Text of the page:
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American Diabetes Alert Day - March 28th

Written and medically reviewed by Dorcas Morak, Pharm.D

Updated on March 28th, 2023

Save up to 88% on your medications

American Diabetes Alert Day is observed on the fourth Tuesday in March every year to raise awareness about diabetes and encourage people to take steps to prevent or manage the disease. American Diabetes Alert Day is a great opportunity to learn more about diabetes, its symptoms, and how to prevent it. Read on to educate yourself and learn how to inform others about this important health issue.

What is diabetes?

Diabetes is a chronic health condition that changes the way your body processes glucose, or sugar. The lack of insulin production or utilization results in elevated levels of glucose in the bloodstream. While there is no cure for diabetes, it can be effectively managed with appropriate treatment.

Fast Facts About Diabetes

  • More than 37 million Americans have diabetes.
  • About 1 in 5 Americans with diabetes aren't aware they have the disease.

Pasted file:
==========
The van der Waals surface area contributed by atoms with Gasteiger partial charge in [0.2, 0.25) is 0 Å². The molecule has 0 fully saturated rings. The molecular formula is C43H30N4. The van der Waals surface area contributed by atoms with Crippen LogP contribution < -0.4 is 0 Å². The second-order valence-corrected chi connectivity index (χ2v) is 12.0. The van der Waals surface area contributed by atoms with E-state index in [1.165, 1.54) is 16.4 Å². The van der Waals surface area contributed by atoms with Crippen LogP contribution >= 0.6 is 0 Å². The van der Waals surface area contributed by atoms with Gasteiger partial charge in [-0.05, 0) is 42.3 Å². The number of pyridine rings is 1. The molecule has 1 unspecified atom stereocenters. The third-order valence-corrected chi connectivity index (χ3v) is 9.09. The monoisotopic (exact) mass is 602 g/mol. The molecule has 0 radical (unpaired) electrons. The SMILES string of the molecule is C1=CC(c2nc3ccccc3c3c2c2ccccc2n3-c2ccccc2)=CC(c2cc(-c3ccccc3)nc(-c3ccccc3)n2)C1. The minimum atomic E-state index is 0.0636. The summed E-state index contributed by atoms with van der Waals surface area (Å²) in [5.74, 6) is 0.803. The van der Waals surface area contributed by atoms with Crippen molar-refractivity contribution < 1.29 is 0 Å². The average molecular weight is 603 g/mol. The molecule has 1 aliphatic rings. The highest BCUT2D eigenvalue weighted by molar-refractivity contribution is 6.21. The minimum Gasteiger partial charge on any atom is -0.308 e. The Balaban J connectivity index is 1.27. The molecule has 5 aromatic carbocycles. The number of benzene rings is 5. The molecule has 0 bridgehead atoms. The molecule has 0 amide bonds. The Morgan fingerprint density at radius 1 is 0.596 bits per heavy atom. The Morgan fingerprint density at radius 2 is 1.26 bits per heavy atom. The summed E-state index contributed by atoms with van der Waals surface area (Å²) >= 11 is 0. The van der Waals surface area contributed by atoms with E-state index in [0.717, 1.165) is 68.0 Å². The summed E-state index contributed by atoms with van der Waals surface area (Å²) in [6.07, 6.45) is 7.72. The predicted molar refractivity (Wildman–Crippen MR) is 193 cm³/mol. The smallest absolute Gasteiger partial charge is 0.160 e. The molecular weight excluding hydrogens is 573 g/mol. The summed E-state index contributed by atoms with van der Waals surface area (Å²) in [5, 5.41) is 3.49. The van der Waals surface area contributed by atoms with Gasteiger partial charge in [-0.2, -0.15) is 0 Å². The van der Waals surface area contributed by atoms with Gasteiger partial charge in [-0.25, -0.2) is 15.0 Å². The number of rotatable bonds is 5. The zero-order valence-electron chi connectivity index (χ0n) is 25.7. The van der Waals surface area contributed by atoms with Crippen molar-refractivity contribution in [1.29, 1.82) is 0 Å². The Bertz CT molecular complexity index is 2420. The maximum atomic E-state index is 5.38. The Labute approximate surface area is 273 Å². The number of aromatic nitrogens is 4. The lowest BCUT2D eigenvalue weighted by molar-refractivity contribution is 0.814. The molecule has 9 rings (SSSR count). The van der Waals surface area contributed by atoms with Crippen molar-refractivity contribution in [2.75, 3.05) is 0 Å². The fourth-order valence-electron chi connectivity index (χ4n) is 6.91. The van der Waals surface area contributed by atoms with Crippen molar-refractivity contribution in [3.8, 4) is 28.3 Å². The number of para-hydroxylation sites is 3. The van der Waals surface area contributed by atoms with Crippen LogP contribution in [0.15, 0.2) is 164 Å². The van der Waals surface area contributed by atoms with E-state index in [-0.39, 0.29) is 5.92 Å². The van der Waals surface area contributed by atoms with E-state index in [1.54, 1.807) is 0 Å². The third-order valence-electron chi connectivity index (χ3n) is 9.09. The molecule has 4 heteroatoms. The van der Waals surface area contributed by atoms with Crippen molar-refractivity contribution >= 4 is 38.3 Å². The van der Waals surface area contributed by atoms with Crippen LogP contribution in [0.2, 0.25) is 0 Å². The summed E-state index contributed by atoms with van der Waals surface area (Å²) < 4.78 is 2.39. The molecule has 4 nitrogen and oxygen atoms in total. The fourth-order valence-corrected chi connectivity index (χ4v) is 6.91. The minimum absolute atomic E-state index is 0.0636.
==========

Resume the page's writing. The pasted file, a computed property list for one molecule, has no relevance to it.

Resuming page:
• About 96 million Americans have prediabetes, a high blood glucose level but not high enough to be diagnosed as diabetes.
  • More than 8 in 10 adults with prediabetes aren’t aware they have it.
  • Type 2 diabetes accounts for 90 – 95% of known diabetes cases, while type 1 accounts for the remaining 5 – 10%.
  • Type 2 diabetes is preventable.
  • The yearly total for medical expenses and income loss resulting from diabetes is $327 billion.
  • Diabetes is the seventh leading cause of death.
  • Diabetes is the primary cause of blindness.

What are the warning signs of diabetes?

Prediabetes doesn't come with any warning signs. However, as diabetes progresses, high blood sugar level causes some of the following symptoms:

  • frequent urination
  • frequent hunger and thirst
  • weight loss
  • fatigue
  • higher than normal susceptibility to infections

Why is it crucial to undergo a diabetes risk assessment?